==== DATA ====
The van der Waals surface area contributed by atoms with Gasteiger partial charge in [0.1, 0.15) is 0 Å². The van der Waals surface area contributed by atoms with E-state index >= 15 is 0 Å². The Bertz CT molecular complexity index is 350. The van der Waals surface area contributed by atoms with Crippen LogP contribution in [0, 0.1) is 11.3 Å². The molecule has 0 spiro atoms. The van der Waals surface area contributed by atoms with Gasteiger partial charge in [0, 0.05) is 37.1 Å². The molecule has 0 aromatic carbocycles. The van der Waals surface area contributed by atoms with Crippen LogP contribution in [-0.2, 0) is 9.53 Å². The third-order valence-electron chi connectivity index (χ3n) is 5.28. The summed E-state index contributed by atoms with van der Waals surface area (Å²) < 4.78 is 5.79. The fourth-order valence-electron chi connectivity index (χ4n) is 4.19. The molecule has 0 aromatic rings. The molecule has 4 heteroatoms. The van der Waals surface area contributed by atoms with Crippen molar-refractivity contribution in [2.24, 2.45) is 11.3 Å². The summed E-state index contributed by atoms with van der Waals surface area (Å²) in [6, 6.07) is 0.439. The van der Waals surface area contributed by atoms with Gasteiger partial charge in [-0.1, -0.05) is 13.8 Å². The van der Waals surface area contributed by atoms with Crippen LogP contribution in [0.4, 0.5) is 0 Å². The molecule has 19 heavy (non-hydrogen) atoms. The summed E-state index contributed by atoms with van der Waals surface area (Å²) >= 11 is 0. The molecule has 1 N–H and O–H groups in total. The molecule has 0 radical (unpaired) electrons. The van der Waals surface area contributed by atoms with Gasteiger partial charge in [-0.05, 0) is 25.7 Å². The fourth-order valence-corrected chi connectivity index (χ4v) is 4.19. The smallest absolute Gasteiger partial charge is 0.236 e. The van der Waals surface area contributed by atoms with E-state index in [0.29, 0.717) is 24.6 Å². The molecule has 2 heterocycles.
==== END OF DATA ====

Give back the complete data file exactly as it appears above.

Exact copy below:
The van der Waals surface area contributed by atoms with Gasteiger partial charge in [0.1, 0.15) is 0 Å². The van der Waals surface area contributed by atoms with E-state index >= 15 is 0 Å². The Bertz CT molecular complexity index is 350. The van der Waals surface area contributed by atoms with Crippen LogP contribution in [0, 0.1) is 11.3 Å². The molecule has 0 spiro atoms. The van der Waals surface area contributed by atoms with Gasteiger partial charge in [0, 0.05) is 37.1 Å². The molecule has 0 aromatic carbocycles. The van der Waals surface area contributed by atoms with Crippen LogP contribution in [-0.2, 0) is 9.53 Å². The third-order valence-electron chi connectivity index (χ3n) is 5.28. The summed E-state index contributed by atoms with van der Waals surface area (Å²) < 4.78 is 5.79. The fourth-order valence-electron chi connectivity index (χ4n) is 4.19. The molecule has 0 aromatic rings. The molecule has 4 heteroatoms. The van der Waals surface area contributed by atoms with Crippen molar-refractivity contribution in [2.24, 2.45) is 11.3 Å². The summed E-state index contributed by atoms with van der Waals surface area (Å²) in [6, 6.07) is 0.439. The van der Waals surface area contributed by atoms with Gasteiger partial charge in [-0.1, -0.05) is 13.8 Å². The van der Waals surface area contributed by atoms with Crippen LogP contribution in [0.4, 0.5) is 0 Å². The molecule has 19 heavy (non-hydrogen) atoms. The summed E-state index contributed by atoms with van der Waals surface area (Å²) >= 11 is 0. The molecule has 1 N–H and O–H groups in total. The molecule has 0 radical (unpaired) electrons. The van der Waals surface area contributed by atoms with Gasteiger partial charge in [-0.05, 0) is 25.7 Å². The fourth-order valence-corrected chi connectivity index (χ4v) is 4.19. The smallest absolute Gasteiger partial charge is 0.236 e. The van der Waals surface area contributed by atoms with E-state index in [0.29, 0.717) is 24.6 Å². The molecule has 2 heterocycles.